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Halloween hay and GDD
Forage minute

Halloween hay and GDD

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Winterkill in alfalfa field

Farmers don't like to see alfalfa fields in the spring like this one. Winter kill and winter injury is always on their minds in late winter.

Allowing for alfalfa to winterize before dormancy is a key factor preventing winter kill across a stand.

Traditionally, my recommendation has been to time the last cutting for roughly six weeks before the first frost. At a minimum, plants need three uninterrupted weeks to complete the transfer of carbohydrates to the crown and roots that is the winterization process. The additional three weeks gives us a cushion in case of an early frost.

While this general guideline has proven its worth over the years, many producers would love to have a bit more accurate method to time last cuttings. One way to narrow the no-harvest window down is by utilizing growing degree days (GDD).

Work from the University of Wisconsin calculated winterkill risk looking at GDD at a base 41 degrees accumulating until a killing frost of 25 degrees. The two GDD levels of importance for alfalfa stands were 500 and 200.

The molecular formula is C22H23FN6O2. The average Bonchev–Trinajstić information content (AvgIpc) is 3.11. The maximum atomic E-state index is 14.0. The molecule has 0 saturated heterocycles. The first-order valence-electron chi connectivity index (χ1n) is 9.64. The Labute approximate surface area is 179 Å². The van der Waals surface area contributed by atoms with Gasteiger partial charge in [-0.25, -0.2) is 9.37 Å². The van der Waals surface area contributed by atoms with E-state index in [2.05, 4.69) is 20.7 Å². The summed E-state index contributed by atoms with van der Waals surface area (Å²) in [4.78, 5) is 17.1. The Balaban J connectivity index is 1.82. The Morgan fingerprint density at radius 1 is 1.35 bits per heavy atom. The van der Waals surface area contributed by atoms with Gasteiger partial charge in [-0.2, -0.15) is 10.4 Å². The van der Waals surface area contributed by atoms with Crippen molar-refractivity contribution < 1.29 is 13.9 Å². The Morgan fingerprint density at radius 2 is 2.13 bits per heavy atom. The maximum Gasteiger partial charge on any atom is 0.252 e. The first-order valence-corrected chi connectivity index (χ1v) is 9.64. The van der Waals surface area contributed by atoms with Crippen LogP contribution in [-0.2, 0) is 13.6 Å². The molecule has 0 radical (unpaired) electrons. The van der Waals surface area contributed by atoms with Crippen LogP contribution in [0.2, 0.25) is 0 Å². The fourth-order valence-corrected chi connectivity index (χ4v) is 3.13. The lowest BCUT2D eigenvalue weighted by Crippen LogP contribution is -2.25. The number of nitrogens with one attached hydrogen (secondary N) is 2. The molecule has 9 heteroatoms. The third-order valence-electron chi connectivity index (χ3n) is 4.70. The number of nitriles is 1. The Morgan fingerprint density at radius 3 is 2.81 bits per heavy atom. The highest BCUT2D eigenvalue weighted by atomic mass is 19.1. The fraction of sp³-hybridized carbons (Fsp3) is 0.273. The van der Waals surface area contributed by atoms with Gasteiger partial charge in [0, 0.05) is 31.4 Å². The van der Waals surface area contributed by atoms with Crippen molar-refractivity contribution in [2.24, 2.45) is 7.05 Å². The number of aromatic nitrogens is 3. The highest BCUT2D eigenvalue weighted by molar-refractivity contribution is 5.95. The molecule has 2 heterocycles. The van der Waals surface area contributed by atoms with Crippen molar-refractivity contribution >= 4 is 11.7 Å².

By providing at least 500 base 41 degress GDD after harvest, research trials showed that there was sufficient time for alfalfa to winterize. If harvest occurred with under 200 GDD left, alfalfa plants did now have sufficient time to regrow and deplete carbohydrate reserves to a level that would negatively impact winterization.

While other factors like ground cover and stress of the stand over the course of the year need to factor into the decision for a late cutting, this gives us a more accurate calendar point to shoot for if forage is needed.

As we’ve passed the 500 GDD threshold for most of the state, a tool like the High Plains RCC CLIMOD can be used to look at past years GDD and decide what the risk of getting more than 200 GDD going forward. If chances are low and extra hay is needed, it’s probably safe to take that final cutting.

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